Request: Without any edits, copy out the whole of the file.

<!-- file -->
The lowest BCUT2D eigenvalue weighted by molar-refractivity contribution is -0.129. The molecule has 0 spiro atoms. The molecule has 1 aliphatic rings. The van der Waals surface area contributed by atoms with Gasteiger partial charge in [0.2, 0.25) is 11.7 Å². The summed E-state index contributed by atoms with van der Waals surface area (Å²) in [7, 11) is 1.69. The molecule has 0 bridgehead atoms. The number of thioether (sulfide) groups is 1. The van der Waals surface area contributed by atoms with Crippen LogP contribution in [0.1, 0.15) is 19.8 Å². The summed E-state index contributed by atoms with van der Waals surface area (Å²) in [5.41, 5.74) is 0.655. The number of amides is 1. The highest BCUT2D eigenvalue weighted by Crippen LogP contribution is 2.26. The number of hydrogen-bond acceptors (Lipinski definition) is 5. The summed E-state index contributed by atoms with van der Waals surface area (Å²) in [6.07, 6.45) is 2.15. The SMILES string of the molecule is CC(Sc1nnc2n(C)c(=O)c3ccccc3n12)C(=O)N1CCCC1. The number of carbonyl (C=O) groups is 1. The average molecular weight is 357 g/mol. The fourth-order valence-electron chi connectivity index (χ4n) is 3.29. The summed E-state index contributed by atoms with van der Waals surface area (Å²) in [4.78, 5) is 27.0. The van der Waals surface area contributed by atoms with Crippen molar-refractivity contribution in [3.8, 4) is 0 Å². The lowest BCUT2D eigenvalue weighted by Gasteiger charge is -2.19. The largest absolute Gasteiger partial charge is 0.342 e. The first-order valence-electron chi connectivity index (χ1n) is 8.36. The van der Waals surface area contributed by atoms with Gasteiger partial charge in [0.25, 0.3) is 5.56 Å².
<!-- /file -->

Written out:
The lowest BCUT2D eigenvalue weighted by molar-refractivity contribution is -0.129. The molecule has 0 spiro atoms. The molecule has 1 aliphatic rings. The van der Waals surface area contributed by atoms with Gasteiger partial charge in [0.2, 0.25) is 11.7 Å². The summed E-state index contributed by atoms with van der Waals surface area (Å²) in [7, 11) is 1.69. The molecule has 0 bridgehead atoms. The number of thioether (sulfide) groups is 1. The van der Waals surface area contributed by atoms with Crippen LogP contribution in [0.1, 0.15) is 19.8 Å². The summed E-state index contributed by atoms with van der Waals surface area (Å²) in [5.41, 5.74) is 0.655. The number of amides is 1. The highest BCUT2D eigenvalue weighted by Crippen LogP contribution is 2.26. The number of hydrogen-bond acceptors (Lipinski definition) is 5. The summed E-state index contributed by atoms with van der Waals surface area (Å²) in [6.07, 6.45) is 2.15. The SMILES string of the molecule is CC(Sc1nnc2n(C)c(=O)c3ccccc3n12)C(=O)N1CCCC1. The number of carbonyl (C=O) groups is 1. The average molecular weight is 357 g/mol. The fourth-order valence-electron chi connectivity index (χ4n) is 3.29. The summed E-state index contributed by atoms with van der Waals surface area (Å²) in [4.78, 5) is 27.0. The van der Waals surface area contributed by atoms with Crippen molar-refractivity contribution in [3.8, 4) is 0 Å². The lowest BCUT2D eigenvalue weighted by Gasteiger charge is -2.19. The largest absolute Gasteiger partial charge is 0.342 e. The first-order valence-electron chi connectivity index (χ1n) is 8.36. The van der Waals surface area contributed by atoms with Gasteiger partial charge in [0.25, 0.3) is 5.56 Å².